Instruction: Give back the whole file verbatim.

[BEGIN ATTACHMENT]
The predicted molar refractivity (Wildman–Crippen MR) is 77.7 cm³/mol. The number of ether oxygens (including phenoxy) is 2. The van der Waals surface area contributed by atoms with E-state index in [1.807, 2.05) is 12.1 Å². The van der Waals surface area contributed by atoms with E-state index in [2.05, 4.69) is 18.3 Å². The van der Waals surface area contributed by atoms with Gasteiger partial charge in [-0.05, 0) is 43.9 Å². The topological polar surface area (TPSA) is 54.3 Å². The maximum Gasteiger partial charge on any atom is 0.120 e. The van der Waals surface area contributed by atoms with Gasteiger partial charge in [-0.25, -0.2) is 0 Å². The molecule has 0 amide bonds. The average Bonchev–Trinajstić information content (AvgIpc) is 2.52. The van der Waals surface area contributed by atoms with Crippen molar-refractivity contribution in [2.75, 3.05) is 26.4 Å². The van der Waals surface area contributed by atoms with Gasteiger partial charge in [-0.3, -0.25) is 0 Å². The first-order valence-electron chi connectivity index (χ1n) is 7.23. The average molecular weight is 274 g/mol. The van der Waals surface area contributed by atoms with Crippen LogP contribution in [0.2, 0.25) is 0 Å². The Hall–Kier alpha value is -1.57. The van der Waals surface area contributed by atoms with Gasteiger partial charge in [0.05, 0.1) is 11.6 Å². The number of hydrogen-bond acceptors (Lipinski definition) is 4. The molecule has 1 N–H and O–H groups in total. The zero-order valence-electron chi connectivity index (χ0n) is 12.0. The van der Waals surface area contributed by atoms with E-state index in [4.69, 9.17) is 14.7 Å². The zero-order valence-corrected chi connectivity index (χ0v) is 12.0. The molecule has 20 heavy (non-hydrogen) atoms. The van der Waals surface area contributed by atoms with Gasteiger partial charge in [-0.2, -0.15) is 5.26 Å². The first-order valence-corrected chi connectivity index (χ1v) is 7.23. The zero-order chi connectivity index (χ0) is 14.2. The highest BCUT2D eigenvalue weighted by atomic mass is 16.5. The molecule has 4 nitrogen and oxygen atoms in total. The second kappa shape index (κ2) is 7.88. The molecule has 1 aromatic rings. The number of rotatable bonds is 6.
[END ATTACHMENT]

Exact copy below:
The predicted molar refractivity (Wildman–Crippen MR) is 77.7 cm³/mol. The number of ether oxygens (including phenoxy) is 2. The van der Waals surface area contributed by atoms with E-state index in [1.807, 2.05) is 12.1 Å². The van der Waals surface area contributed by atoms with E-state index in [2.05, 4.69) is 18.3 Å². The van der Waals surface area contributed by atoms with Gasteiger partial charge in [-0.05, 0) is 43.9 Å². The topological polar surface area (TPSA) is 54.3 Å². The maximum Gasteiger partial charge on any atom is 0.120 e. The van der Waals surface area contributed by atoms with Gasteiger partial charge in [-0.25, -0.2) is 0 Å². The molecule has 0 amide bonds. The average Bonchev–Trinajstić information content (AvgIpc) is 2.52. The van der Waals surface area contributed by atoms with Crippen molar-refractivity contribution in [2.75, 3.05) is 26.4 Å². The van der Waals surface area contributed by atoms with Gasteiger partial charge in [-0.3, -0.25) is 0 Å². The first-order valence-electron chi connectivity index (χ1n) is 7.23. The average molecular weight is 274 g/mol. The van der Waals surface area contributed by atoms with Crippen LogP contribution in [0.2, 0.25) is 0 Å². The Hall–Kier alpha value is -1.57. The van der Waals surface area contributed by atoms with Gasteiger partial charge in [0.05, 0.1) is 11.6 Å². The number of hydrogen-bond acceptors (Lipinski definition) is 4. The molecule has 1 N–H and O–H groups in total. The zero-order valence-electron chi connectivity index (χ0n) is 12.0. The van der Waals surface area contributed by atoms with E-state index in [4.69, 9.17) is 14.7 Å². The zero-order valence-corrected chi connectivity index (χ0v) is 12.0. The molecule has 20 heavy (non-hydrogen) atoms. The van der Waals surface area contributed by atoms with Gasteiger partial charge in [-0.2, -0.15) is 5.26 Å². The first-order valence-corrected chi connectivity index (χ1v) is 7.23. The zero-order chi connectivity index (χ0) is 14.2. The highest BCUT2D eigenvalue weighted by atomic mass is 16.5. The molecule has 4 nitrogen and oxygen atoms in total. The second kappa shape index (κ2) is 7.88. The molecule has 1 aromatic rings. The number of rotatable bonds is 6.